Lanzerotti, L. J., C. G. Maclennan, T. P. Armstrong, E. C. Roelof, R. E. Gold, and R. B. Decker, Low Energy Charged Particles in the High Latitude Heliosphere, Astron. Astrophys., 316, 457, 1996.

Abstract (draft). Low energy ion and electron measurements made over the south and north polar regions of the sun by the HISCALE instrument on the Ulysses spacecraft during its solar minimum polar passages are summarized. The polar flux levels were considerably reduced in comparison to fluxes in the vicinity of the heliospheric current sheet. Flux variations with a period of ~26 days were seen to nearly 80 S but were not observed over the northern pole. Solar particle events originating from near-equatorial activity were seen at high southern latitudes, but not at high northern latitudes. Comparisons with in-ecliptic measurements made during the same time interval on the IMP 8 spacecraft suggest that the polar differences are largely spatial and not temporal. The flux of low energy (~0.8-5.0 MeV/nuc) anomalous oxygen was measured to be ~50% higher over the northern polar region than in the south. The flux of solar wind iron, measurable because of its convection into the instrument by the high speed polar solar wind, is estimated to be about a factor of two larger over the south pole than over the north.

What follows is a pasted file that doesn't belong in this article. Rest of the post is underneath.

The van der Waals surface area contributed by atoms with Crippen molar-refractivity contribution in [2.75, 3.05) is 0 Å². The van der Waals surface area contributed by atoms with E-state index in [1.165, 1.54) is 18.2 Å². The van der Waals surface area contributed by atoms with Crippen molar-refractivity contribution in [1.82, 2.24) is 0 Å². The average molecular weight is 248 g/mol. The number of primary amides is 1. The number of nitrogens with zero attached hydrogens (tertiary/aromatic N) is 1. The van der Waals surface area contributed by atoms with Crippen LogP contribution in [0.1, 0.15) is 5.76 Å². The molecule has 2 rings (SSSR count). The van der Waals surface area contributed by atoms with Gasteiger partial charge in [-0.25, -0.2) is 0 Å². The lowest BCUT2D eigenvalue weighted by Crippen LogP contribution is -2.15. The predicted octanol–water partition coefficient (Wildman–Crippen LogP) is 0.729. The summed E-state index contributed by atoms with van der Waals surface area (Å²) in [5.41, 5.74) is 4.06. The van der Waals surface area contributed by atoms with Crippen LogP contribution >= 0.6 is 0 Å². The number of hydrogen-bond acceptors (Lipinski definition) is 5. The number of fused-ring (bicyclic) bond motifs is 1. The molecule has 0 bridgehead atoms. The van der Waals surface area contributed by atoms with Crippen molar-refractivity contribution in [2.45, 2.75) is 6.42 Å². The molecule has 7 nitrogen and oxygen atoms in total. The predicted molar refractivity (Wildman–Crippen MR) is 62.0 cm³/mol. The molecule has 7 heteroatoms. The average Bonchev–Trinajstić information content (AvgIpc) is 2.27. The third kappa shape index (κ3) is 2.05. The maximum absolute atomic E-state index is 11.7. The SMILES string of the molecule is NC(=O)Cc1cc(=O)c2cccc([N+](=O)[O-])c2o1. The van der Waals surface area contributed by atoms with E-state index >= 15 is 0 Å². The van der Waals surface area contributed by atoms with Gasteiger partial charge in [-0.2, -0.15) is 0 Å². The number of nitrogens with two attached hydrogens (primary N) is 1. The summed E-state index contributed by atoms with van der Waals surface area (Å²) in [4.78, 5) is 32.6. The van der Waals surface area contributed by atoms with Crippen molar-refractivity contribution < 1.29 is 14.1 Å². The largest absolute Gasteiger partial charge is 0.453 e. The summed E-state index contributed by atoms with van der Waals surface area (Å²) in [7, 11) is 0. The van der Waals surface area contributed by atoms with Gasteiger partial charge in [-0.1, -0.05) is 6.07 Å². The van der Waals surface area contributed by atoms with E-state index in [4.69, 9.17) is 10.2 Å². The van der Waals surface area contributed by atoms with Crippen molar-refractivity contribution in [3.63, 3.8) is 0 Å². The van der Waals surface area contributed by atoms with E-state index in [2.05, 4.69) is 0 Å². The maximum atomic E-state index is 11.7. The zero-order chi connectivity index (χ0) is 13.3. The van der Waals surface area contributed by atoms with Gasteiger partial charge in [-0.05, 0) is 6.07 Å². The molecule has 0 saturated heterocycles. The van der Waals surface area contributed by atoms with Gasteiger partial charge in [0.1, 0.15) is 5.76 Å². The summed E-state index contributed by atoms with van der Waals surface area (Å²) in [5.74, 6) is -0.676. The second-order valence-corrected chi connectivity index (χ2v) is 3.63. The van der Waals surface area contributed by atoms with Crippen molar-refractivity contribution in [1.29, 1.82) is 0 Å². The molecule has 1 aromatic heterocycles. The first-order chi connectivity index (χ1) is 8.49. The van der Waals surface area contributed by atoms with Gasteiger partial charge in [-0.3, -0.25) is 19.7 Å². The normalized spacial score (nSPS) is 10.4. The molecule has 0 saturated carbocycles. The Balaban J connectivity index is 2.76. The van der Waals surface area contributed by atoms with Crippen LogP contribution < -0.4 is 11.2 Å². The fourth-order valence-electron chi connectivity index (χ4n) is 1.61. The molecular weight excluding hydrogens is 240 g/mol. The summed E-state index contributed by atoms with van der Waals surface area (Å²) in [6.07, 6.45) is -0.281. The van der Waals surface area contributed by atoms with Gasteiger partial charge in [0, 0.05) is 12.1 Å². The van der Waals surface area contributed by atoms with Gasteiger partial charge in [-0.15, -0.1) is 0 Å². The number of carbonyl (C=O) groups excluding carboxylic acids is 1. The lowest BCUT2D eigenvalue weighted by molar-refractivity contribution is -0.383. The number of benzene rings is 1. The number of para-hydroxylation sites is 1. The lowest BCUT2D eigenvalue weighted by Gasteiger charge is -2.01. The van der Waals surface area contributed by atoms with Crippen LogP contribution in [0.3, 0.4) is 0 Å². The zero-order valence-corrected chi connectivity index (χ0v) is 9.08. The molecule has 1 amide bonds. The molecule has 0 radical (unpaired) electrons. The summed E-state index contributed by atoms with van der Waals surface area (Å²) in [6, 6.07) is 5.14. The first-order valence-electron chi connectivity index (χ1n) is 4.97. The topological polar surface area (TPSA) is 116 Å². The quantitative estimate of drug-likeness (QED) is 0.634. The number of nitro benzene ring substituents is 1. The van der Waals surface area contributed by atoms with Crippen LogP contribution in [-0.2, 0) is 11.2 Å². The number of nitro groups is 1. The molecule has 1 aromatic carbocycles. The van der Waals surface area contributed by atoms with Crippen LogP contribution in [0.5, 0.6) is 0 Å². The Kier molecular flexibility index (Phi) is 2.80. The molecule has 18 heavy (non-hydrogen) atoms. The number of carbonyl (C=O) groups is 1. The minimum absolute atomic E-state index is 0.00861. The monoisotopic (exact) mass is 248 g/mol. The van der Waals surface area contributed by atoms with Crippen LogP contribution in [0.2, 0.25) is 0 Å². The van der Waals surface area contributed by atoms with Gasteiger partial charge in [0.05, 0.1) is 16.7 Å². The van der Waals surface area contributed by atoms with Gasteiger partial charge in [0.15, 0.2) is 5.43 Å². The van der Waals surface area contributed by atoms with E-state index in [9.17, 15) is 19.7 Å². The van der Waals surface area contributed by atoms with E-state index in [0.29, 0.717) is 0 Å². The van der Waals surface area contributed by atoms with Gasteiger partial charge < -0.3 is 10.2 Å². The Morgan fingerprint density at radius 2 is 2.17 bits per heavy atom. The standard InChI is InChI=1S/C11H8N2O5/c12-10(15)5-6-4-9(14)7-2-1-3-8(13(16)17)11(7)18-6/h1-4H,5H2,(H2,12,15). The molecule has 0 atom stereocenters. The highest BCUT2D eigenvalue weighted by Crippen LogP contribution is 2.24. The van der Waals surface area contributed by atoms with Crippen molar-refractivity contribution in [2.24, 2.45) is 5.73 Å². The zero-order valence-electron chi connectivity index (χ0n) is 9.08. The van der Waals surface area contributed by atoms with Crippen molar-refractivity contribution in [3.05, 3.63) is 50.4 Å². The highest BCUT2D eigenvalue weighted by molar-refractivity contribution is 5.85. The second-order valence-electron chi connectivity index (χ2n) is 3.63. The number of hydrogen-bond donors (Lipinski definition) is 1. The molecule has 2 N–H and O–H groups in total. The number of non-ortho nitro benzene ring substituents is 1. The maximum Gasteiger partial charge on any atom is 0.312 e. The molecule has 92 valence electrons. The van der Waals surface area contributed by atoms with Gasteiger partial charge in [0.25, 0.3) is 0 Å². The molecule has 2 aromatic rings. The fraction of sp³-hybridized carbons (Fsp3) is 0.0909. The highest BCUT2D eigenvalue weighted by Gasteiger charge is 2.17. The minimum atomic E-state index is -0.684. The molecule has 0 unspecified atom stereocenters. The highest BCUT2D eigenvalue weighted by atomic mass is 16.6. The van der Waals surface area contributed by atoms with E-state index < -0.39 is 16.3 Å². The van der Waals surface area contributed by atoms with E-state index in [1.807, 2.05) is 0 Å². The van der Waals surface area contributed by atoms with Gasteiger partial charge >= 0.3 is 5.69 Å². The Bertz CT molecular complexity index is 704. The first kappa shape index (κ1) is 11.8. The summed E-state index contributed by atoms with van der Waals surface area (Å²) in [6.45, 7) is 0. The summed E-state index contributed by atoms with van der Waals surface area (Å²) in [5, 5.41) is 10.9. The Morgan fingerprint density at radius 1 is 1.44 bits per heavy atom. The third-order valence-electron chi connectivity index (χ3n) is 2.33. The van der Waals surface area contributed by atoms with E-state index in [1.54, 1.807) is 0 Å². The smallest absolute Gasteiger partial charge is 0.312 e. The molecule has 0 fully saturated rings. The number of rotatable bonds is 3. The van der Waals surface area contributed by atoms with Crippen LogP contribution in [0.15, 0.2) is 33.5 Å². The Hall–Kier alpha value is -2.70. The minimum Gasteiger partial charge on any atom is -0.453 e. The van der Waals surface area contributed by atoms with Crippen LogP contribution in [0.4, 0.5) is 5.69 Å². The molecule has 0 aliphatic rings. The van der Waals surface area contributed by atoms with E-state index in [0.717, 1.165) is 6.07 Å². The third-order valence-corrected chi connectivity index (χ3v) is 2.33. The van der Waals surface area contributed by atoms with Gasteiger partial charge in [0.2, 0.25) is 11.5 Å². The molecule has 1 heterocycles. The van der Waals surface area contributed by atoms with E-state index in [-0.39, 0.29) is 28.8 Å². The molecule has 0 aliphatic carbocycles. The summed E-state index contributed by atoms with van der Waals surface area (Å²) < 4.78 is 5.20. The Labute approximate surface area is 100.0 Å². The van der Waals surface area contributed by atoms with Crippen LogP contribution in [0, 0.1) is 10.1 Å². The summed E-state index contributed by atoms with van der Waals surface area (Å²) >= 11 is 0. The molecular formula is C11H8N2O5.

Roelof, E. C., G. M. Simnett, and S. J. Tappin, The Regular Structure of Shock-Accelerated ~40-100 keV Electrons in the High Latitude Heliosphere, Astron. Astrophys., 316, 481, 1996.